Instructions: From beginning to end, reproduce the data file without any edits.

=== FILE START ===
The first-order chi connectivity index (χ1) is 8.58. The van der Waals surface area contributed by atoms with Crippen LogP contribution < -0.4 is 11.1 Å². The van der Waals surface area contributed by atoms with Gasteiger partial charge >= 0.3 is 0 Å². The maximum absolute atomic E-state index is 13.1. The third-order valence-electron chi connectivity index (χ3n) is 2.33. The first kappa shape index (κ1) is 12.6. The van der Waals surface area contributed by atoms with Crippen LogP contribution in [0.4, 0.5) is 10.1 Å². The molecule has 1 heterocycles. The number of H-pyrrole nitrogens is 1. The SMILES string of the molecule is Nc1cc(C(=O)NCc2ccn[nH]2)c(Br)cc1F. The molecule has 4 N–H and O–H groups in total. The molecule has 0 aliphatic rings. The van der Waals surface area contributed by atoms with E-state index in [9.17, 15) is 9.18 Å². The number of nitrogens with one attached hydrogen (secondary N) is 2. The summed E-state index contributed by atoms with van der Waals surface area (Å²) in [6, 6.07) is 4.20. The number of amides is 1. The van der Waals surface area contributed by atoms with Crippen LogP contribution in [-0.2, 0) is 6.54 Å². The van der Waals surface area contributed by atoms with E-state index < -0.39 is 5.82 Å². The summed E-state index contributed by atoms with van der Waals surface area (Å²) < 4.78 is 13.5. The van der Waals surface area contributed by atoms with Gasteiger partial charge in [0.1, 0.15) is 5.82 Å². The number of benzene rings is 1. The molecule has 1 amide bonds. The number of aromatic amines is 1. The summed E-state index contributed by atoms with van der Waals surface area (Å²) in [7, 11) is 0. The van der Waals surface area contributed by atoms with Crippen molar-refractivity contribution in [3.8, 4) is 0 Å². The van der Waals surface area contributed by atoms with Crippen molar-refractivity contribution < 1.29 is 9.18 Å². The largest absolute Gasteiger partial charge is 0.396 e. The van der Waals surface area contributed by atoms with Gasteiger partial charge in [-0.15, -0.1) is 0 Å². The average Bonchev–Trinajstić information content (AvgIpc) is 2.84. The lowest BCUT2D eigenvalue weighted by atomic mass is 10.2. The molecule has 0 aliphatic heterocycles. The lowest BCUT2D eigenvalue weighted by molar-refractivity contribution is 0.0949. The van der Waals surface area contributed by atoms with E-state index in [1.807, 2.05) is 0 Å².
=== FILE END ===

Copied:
The first-order chi connectivity index (χ1) is 8.58. The van der Waals surface area contributed by atoms with Crippen LogP contribution < -0.4 is 11.1 Å². The van der Waals surface area contributed by atoms with Gasteiger partial charge >= 0.3 is 0 Å². The maximum absolute atomic E-state index is 13.1. The third-order valence-electron chi connectivity index (χ3n) is 2.33. The first kappa shape index (κ1) is 12.6. The van der Waals surface area contributed by atoms with Crippen LogP contribution in [0.4, 0.5) is 10.1 Å². The molecule has 1 heterocycles. The number of H-pyrrole nitrogens is 1. The SMILES string of the molecule is Nc1cc(C(=O)NCc2ccn[nH]2)c(Br)cc1F. The molecule has 4 N–H and O–H groups in total. The molecule has 0 aliphatic rings. The van der Waals surface area contributed by atoms with E-state index in [9.17, 15) is 9.18 Å². The number of nitrogens with one attached hydrogen (secondary N) is 2. The summed E-state index contributed by atoms with van der Waals surface area (Å²) in [6, 6.07) is 4.20. The number of amides is 1. The van der Waals surface area contributed by atoms with Crippen LogP contribution in [-0.2, 0) is 6.54 Å². The van der Waals surface area contributed by atoms with E-state index < -0.39 is 5.82 Å². The summed E-state index contributed by atoms with van der Waals surface area (Å²) < 4.78 is 13.5. The van der Waals surface area contributed by atoms with Gasteiger partial charge in [0.1, 0.15) is 5.82 Å². The number of benzene rings is 1. The molecule has 1 amide bonds. The number of aromatic amines is 1. The summed E-state index contributed by atoms with van der Waals surface area (Å²) in [7, 11) is 0. The van der Waals surface area contributed by atoms with Crippen molar-refractivity contribution in [3.8, 4) is 0 Å². The van der Waals surface area contributed by atoms with Crippen molar-refractivity contribution < 1.29 is 9.18 Å². The largest absolute Gasteiger partial charge is 0.396 e. The van der Waals surface area contributed by atoms with Gasteiger partial charge in [-0.15, -0.1) is 0 Å². The average Bonchev–Trinajstić information content (AvgIpc) is 2.84. The lowest BCUT2D eigenvalue weighted by atomic mass is 10.2. The molecule has 0 aliphatic heterocycles. The lowest BCUT2D eigenvalue weighted by molar-refractivity contribution is 0.0949. The van der Waals surface area contributed by atoms with E-state index in [1.807, 2.05) is 0 Å².